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Samsung Galaxy S11 series: What we want to see

  Samsung Galaxy S10 Plus takes on

The year is soon to end and it seems very likely that the Samsung Galaxy S10 Plus will be a top competitor for the best Android device of the year. In terms of specifications and features, few 2019 devices are as well-rounded and polished as the Galaxy S10 Plus, and the Galaxy S10 and Galaxy S10e have both received serious praise.

After all, there are definitely more than a few features that the Galaxy S10 family lacks. Samsung can offer at least some of these features in the upcoming Samsung Galaxy S11 family, which we expect to launch either in late February or early March 2020.

Below is a list of eight things we hope Samsung will to bring to the Galaxy S11 series of devices. It is unlikely that we will see them all, but it is a good bet Samsung is planning to take at least some to its next set of flagships.

Related: Samsung Galaxy S11 phones are shaping up to be mammoth devices!

Before we dive in, we want to point out that we skip requests for "basic" features, such as RAM, storage, battery capacity, etc. When it comes to features like these, more are almost always better, so we hope to see a bigger one battery in the Samsung Galaxy S11 family is not really worth pointing out.

Keeping that in mind, here are the eight things we hope to see in the Samsung Galaxy S11, Galaxy S11 Plus and Galaxy S11e!

90Hz screen refresh rate

  OnePlus 7 Pro screen record

Although there were many phones with screen refresh rates higher than normal 60Hz, the OnePlus 7 Pro from earlier this year contained the first The OLED panel wi a 90Hz refresh rate. This is one of the outstanding features of the device and proved to be so popular that OnePlus is committed to every smartphone it does in the future with a 90Hz or higher refresh rate.

Later in the year, Google landed the Pixel 4 with a refresh rate of 90Hz, helping it win the title of the best screen we've ever tested.

Since the Samsung Galaxy Note 10 did not come with a 90Hz refresh rate – and it seemed like a strange omission in our review – it is probably an impression that the Samsung Galaxy S11 family will have the feature. This will be a welcome upgrade as 90Hz makes a huge difference to activities such as gaming or when you are just browsing through Twitter feeds or Reddit posts.

Hold the headphone jack and microSD slot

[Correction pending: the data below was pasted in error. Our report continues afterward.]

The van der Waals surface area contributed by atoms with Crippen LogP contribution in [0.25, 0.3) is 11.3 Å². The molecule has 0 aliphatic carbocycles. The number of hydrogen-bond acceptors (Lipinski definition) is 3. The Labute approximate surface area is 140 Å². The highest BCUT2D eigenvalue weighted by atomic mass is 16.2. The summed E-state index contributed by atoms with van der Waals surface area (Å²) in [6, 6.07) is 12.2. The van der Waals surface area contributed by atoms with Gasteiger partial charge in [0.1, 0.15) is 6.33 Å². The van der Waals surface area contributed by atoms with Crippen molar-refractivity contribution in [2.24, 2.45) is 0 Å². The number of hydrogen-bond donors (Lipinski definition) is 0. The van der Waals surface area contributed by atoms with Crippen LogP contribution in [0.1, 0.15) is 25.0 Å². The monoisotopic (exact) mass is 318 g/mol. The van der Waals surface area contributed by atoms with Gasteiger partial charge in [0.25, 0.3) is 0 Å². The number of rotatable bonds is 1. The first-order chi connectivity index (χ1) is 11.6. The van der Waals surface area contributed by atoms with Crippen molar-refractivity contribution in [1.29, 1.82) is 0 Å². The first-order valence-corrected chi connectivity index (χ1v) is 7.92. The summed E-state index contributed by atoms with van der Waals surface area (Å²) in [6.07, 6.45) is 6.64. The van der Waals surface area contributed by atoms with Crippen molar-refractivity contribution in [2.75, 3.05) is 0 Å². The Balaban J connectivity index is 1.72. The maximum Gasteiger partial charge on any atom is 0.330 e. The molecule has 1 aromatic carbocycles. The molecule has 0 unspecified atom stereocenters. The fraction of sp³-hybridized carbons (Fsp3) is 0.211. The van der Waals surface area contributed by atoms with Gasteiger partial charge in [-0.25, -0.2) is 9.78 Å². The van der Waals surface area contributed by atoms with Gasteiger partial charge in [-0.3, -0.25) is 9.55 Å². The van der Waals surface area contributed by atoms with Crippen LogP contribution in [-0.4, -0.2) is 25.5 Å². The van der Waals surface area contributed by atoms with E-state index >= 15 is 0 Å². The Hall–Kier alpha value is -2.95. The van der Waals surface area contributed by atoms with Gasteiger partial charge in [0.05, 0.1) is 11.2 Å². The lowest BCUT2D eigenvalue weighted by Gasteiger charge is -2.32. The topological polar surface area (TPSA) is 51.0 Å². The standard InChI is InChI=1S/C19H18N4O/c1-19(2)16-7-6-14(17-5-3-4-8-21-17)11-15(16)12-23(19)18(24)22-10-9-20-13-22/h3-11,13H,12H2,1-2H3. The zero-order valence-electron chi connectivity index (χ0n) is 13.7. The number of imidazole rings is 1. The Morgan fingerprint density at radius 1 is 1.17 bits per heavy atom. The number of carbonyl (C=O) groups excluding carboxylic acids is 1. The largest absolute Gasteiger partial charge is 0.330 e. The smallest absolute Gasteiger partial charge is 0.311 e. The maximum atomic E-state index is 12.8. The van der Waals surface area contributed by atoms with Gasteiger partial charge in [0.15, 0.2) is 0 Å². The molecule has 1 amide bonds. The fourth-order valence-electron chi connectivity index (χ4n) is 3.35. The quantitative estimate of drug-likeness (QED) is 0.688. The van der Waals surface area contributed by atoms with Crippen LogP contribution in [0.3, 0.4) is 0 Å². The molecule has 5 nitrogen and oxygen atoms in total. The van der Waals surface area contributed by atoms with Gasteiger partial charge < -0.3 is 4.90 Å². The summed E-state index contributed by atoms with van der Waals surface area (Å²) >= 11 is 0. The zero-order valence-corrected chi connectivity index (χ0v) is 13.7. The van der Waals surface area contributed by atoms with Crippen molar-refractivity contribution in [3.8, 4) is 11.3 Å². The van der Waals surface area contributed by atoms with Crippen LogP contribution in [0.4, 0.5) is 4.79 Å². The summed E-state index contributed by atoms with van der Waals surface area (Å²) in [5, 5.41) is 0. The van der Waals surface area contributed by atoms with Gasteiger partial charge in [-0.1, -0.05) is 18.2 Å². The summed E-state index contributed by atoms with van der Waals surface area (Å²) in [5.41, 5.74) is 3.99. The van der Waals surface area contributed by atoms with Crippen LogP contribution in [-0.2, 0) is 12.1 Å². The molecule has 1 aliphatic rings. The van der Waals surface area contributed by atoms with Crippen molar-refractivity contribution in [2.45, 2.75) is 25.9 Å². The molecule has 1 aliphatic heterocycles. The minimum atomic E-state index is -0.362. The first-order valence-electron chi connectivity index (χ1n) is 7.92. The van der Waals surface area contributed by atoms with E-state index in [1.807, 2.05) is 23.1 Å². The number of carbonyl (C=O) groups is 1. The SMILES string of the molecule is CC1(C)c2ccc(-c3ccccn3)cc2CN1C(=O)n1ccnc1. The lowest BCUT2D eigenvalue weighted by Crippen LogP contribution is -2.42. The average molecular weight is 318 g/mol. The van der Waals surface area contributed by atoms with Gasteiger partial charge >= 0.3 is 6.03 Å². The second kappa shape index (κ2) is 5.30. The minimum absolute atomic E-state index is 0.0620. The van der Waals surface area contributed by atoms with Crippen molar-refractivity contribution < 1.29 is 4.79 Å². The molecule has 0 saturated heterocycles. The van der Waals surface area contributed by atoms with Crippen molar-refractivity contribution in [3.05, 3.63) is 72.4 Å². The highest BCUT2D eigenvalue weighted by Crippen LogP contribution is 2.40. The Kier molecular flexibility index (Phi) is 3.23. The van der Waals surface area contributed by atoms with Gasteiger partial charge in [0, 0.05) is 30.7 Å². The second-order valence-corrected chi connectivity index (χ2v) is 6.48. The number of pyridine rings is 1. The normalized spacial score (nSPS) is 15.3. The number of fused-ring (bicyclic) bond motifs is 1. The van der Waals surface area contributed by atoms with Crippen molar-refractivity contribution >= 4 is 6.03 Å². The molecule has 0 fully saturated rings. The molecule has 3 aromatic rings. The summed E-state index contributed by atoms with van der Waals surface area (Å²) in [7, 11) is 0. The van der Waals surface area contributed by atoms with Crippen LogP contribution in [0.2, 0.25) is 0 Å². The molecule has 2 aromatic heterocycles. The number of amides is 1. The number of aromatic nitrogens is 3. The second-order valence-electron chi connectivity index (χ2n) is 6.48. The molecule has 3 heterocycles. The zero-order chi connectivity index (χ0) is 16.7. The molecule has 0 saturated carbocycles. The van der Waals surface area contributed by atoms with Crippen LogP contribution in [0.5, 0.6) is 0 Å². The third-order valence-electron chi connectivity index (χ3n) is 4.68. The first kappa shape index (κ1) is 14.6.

Samsung Galaxy Note 10 Plus bottom ports 1

Samsung Galaxy Note 10 and Note 10 Plus are the first bonafide flagship devices from Samsung that does not have the much-loved 3.5mm headphone jack. The less expensive variant of the two also doesn't have the similarly adorned microSD track, which turned out to be a very contentious move for Samsung fans.

As of today, the only true 2019 flagship from Samsung that has both a headphone jack and a microSD slot is the units of the Galaxy S10 family. We can only hope that the Samsung Galaxy S11 series continues with that legacy and holds both ports.

Certainly this may be wishful thinking on our part. There are very few brands that still contain headphone jacks and microSD slots on their flagships, and the fact that the Note 10 family doesn't have them in every iteration is a bad sign. But we have crossed our fingers!

UFS 3.0 storage

  phones with expandable memory

The Samsung Galaxy Fold would be the first smartphone on the market to have the blazing-fast UFS 3.0 storage standard. However, the delay of that device's release made OnePlus 7 Pro the first commercial smartphone with the feature.

The Samsung Galaxy Note 10 family was also launched with the UFS 3.0 standard, so it is logical that the Samsung Galaxy S11 series will as well. Of all the hopefuls on this list, it is probably the safest bet to assume will land on the S11 series.

With UFS 3.0, data can be transmitted at a much higher rate than UFS 2.1, which most modern smartphones use. Not only does this speed up data transferred from your phone to your computer, but it also does actions such as opening apps, running AR programs, and making things like 4K video faster and more energy efficient.

No screen cut or notch

  samsung galaxy s10e software display android pie

All three devices in the Galaxy S10 family, as well as the two devices in the Galaxy Note 10 family, has Infinity-O screens. This means that the front facing camera hardware is in a screen cutout at the top of the screen.